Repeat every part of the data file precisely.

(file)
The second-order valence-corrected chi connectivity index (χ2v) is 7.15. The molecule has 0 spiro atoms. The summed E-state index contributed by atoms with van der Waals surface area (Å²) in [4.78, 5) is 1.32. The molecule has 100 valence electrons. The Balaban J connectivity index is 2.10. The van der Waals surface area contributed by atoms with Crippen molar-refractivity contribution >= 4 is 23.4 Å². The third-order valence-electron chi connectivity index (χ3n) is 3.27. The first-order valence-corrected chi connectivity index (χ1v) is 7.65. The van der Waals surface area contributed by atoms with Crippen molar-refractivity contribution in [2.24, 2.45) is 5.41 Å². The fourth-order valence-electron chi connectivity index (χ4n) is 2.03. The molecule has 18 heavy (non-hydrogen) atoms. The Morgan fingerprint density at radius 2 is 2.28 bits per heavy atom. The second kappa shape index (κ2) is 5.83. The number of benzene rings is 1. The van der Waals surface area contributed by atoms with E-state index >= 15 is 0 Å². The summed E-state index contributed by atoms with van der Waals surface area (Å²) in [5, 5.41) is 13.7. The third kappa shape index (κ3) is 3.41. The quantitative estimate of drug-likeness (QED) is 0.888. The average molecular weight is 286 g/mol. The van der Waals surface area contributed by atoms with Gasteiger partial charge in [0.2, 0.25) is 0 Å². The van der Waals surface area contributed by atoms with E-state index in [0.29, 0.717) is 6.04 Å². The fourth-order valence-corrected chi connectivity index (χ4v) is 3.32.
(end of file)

The second-order valence-corrected chi connectivity index (χ2v) is 7.15. The molecule has 0 spiro atoms. The summed E-state index contributed by atoms with van der Waals surface area (Å²) in [4.78, 5) is 1.32. The molecule has 100 valence electrons. The Balaban J connectivity index is 2.10. The van der Waals surface area contributed by atoms with Crippen molar-refractivity contribution >= 4 is 23.4 Å². The third-order valence-electron chi connectivity index (χ3n) is 3.27. The first-order valence-corrected chi connectivity index (χ1v) is 7.65. The van der Waals surface area contributed by atoms with Crippen molar-refractivity contribution in [2.24, 2.45) is 5.41 Å². The fourth-order valence-electron chi connectivity index (χ4n) is 2.03. The molecule has 18 heavy (non-hydrogen) atoms. The Morgan fingerprint density at radius 2 is 2.28 bits per heavy atom. The second kappa shape index (κ2) is 5.83. The number of benzene rings is 1. The van der Waals surface area contributed by atoms with E-state index >= 15 is 0 Å². The summed E-state index contributed by atoms with van der Waals surface area (Å²) in [5, 5.41) is 13.7. The third kappa shape index (κ3) is 3.41. The quantitative estimate of drug-likeness (QED) is 0.888. The average molecular weight is 286 g/mol. The van der Waals surface area contributed by atoms with Gasteiger partial charge in [0.2, 0.25) is 0 Å². The van der Waals surface area contributed by atoms with E-state index in [0.29, 0.717) is 6.04 Å². The fourth-order valence-corrected chi connectivity index (χ4v) is 3.32.